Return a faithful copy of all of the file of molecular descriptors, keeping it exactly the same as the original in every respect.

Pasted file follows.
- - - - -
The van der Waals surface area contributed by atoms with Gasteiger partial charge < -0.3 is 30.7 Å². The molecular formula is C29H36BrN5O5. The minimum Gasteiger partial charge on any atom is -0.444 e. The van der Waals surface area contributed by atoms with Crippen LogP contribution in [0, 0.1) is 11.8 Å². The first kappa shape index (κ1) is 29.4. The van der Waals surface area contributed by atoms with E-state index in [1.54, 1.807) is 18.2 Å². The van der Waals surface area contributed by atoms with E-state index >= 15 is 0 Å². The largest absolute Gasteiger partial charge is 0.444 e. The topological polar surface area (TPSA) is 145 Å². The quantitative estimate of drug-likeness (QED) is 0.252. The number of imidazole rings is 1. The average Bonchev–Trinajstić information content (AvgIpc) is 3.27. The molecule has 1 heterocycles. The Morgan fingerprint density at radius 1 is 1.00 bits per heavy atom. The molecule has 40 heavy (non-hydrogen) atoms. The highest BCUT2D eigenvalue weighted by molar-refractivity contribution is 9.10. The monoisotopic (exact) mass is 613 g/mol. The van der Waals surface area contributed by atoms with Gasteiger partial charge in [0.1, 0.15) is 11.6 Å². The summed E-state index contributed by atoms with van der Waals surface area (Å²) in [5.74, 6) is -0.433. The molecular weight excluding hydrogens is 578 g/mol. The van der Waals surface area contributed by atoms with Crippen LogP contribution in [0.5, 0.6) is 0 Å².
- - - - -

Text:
The van der Waals surface area contributed by atoms with Gasteiger partial charge < -0.3 is 30.7 Å². The molecular formula is C29H36BrN5O5. The minimum Gasteiger partial charge on any atom is -0.444 e. The van der Waals surface area contributed by atoms with Crippen LogP contribution in [0, 0.1) is 11.8 Å². The first kappa shape index (κ1) is 29.4. The van der Waals surface area contributed by atoms with E-state index in [1.54, 1.807) is 18.2 Å². The van der Waals surface area contributed by atoms with E-state index >= 15 is 0 Å². The largest absolute Gasteiger partial charge is 0.444 e. The topological polar surface area (TPSA) is 145 Å². The quantitative estimate of drug-likeness (QED) is 0.252. The number of imidazole rings is 1. The average Bonchev–Trinajstić information content (AvgIpc) is 3.27. The molecule has 1 heterocycles. The Morgan fingerprint density at radius 1 is 1.00 bits per heavy atom. The molecule has 40 heavy (non-hydrogen) atoms. The highest BCUT2D eigenvalue weighted by molar-refractivity contribution is 9.10. The monoisotopic (exact) mass is 613 g/mol. The van der Waals surface area contributed by atoms with Gasteiger partial charge in [0.1, 0.15) is 11.6 Å². The summed E-state index contributed by atoms with van der Waals surface area (Å²) in [5.74, 6) is -0.433. The molecular weight excluding hydrogens is 578 g/mol. The van der Waals surface area contributed by atoms with Crippen LogP contribution in [0.5, 0.6) is 0 Å².